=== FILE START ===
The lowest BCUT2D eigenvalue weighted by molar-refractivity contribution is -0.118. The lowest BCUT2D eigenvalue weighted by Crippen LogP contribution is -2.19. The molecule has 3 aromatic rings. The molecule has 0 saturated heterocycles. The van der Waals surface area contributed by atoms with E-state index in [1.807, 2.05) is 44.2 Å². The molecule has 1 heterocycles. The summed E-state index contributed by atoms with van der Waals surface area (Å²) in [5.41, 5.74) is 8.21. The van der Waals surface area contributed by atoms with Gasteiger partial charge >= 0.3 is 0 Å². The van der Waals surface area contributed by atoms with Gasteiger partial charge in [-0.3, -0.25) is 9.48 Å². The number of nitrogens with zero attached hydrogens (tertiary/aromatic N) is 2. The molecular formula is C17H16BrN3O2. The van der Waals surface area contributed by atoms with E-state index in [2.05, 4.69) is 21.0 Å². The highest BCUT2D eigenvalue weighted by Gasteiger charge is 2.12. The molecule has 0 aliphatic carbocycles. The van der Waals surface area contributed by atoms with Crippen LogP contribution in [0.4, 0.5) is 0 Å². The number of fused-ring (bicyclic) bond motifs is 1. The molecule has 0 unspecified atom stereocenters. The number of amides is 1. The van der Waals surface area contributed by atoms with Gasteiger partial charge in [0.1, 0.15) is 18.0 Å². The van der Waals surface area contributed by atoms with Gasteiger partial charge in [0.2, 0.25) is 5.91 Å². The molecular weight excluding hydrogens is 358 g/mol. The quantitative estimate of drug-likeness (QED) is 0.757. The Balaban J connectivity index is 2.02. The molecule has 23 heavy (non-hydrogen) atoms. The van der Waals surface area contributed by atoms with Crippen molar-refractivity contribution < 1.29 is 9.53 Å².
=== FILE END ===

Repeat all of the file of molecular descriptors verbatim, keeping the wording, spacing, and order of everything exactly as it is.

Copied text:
The lowest BCUT2D eigenvalue weighted by molar-refractivity contribution is -0.118. The lowest BCUT2D eigenvalue weighted by Crippen LogP contribution is -2.19. The molecule has 3 aromatic rings. The molecule has 0 saturated heterocycles. The van der Waals surface area contributed by atoms with E-state index in [1.807, 2.05) is 44.2 Å². The molecule has 1 heterocycles. The summed E-state index contributed by atoms with van der Waals surface area (Å²) in [5.41, 5.74) is 8.21. The van der Waals surface area contributed by atoms with Gasteiger partial charge >= 0.3 is 0 Å². The van der Waals surface area contributed by atoms with Gasteiger partial charge in [-0.3, -0.25) is 9.48 Å². The number of nitrogens with zero attached hydrogens (tertiary/aromatic N) is 2. The molecular formula is C17H16BrN3O2. The van der Waals surface area contributed by atoms with E-state index in [2.05, 4.69) is 21.0 Å². The highest BCUT2D eigenvalue weighted by Gasteiger charge is 2.12. The molecule has 0 aliphatic carbocycles. The van der Waals surface area contributed by atoms with Crippen LogP contribution in [0.4, 0.5) is 0 Å². The number of fused-ring (bicyclic) bond motifs is 1. The molecule has 0 unspecified atom stereocenters. The number of amides is 1. The van der Waals surface area contributed by atoms with Gasteiger partial charge in [0.1, 0.15) is 18.0 Å². The van der Waals surface area contributed by atoms with Gasteiger partial charge in [0.2, 0.25) is 5.91 Å². The molecular weight excluding hydrogens is 358 g/mol. The quantitative estimate of drug-likeness (QED) is 0.757. The Balaban J connectivity index is 2.02. The molecule has 23 heavy (non-hydrogen) atoms. The van der Waals surface area contributed by atoms with Crippen molar-refractivity contribution < 1.29 is 9.53 Å².